‘That’s the kind of reaction the artist is probably looking for, Mall. This is shock-art, transgressive, meant to disturb, part of a culture-jamming movement that’s been going on since the late 1980s, maybe earlier.’ BD told her.

‘I suppose it makes some valid points on the subject of war. All war-ravished cities tending to look the same, wastelands of rubble and debris. But it’s not just a general comment, is it? There’s something going on here that’s more personal than that, more revealing of the artist himself, I’m thinking. Maybe the artist is rerunning some trauma from his own life through his art-work. Or am I just reaching?’ Mallory asked.

‘Don’t know.’ He answered her. ‘Maybe you’re making a point or maybe you’re just reaching. Though I’d like someone like Mankiewitz’s slant on it, someone like that. I’d like to read that report.’

‘Psychs like him could write whole tomes about this, I’d say.’ She said, still reeling from the effect of what she was seeing. ‘My take? It looks like the product of a very sick mind.’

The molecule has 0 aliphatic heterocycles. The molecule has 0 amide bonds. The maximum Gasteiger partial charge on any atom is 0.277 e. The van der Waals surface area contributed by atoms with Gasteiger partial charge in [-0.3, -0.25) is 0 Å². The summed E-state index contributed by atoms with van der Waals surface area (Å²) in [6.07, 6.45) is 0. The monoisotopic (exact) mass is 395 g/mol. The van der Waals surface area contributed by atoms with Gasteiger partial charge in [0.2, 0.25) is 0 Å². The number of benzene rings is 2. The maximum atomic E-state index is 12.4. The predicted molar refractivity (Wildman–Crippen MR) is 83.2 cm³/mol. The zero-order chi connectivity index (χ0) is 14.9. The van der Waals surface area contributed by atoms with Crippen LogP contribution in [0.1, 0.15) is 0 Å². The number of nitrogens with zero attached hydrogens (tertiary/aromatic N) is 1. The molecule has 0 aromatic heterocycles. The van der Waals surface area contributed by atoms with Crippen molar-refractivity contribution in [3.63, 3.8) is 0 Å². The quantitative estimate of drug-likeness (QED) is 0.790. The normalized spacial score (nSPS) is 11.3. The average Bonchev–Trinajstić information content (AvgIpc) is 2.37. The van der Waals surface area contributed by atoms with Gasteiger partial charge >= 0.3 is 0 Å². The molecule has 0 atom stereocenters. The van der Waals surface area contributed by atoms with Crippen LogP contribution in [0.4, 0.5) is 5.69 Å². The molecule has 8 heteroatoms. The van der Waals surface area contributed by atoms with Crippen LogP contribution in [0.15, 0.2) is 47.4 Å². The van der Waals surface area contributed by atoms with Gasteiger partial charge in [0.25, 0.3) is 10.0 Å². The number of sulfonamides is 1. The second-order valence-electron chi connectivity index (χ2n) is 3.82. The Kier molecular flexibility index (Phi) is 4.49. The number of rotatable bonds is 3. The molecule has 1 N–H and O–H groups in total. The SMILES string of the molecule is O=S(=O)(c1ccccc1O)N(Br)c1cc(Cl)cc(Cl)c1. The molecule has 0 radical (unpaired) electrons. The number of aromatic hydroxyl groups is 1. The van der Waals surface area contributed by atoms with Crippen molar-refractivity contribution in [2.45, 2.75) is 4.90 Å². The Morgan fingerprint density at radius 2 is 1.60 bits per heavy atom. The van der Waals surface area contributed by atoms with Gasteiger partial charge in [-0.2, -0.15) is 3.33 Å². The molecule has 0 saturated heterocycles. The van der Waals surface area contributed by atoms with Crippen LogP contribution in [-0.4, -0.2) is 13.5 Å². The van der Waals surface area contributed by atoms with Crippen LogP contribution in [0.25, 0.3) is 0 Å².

‘Strange to find something like this in a private house rather than a gallery, a public space.’ BD commented.

‘Somewhere where it could shock more people than the trickle that must come through here?’ Mallory suggested. ‘The artist could have whole busloads of school-kids and senior citizens jumping out of their skins in some place a little more crowded, I’m thinking. Could even film their reactions. That would be something. I think whoever it is made this missed a trick.’

‘Maybe the artist doesn’t care who sees it, who doesn’t see it, Mall.’ BD said, still walking around the structure, stooping to study the contents of its many compartments. ‘Maybe the artist doesn’t care about much.’

‘You’re cynical.’ She replied.